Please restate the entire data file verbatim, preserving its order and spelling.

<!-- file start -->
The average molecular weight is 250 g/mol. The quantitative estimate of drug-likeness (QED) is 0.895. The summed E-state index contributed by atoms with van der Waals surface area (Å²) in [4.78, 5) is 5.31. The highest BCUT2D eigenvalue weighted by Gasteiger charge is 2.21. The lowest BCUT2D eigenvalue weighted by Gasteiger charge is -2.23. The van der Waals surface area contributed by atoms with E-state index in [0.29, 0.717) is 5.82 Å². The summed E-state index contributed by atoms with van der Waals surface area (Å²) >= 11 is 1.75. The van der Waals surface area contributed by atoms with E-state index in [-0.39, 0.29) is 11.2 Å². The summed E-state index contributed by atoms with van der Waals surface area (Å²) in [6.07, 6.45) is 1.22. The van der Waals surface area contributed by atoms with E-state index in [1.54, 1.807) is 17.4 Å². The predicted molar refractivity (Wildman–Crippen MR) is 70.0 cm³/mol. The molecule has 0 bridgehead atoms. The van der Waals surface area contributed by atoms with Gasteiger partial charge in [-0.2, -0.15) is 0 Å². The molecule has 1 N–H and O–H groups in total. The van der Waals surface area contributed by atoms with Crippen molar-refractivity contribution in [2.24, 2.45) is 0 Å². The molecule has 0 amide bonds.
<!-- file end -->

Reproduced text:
The average molecular weight is 250 g/mol. The quantitative estimate of drug-likeness (QED) is 0.895. The summed E-state index contributed by atoms with van der Waals surface area (Å²) in [4.78, 5) is 5.31. The highest BCUT2D eigenvalue weighted by Gasteiger charge is 2.21. The lowest BCUT2D eigenvalue weighted by Gasteiger charge is -2.23. The van der Waals surface area contributed by atoms with E-state index in [0.29, 0.717) is 5.82 Å². The summed E-state index contributed by atoms with van der Waals surface area (Å²) >= 11 is 1.75. The van der Waals surface area contributed by atoms with E-state index in [-0.39, 0.29) is 11.2 Å². The summed E-state index contributed by atoms with van der Waals surface area (Å²) in [6.07, 6.45) is 1.22. The van der Waals surface area contributed by atoms with E-state index in [1.54, 1.807) is 17.4 Å². The predicted molar refractivity (Wildman–Crippen MR) is 70.0 cm³/mol. The molecule has 0 bridgehead atoms. The van der Waals surface area contributed by atoms with Gasteiger partial charge in [-0.2, -0.15) is 0 Å². The molecule has 1 N–H and O–H groups in total. The van der Waals surface area contributed by atoms with Crippen molar-refractivity contribution in [2.24, 2.45) is 0 Å². The molecule has 0 amide bonds.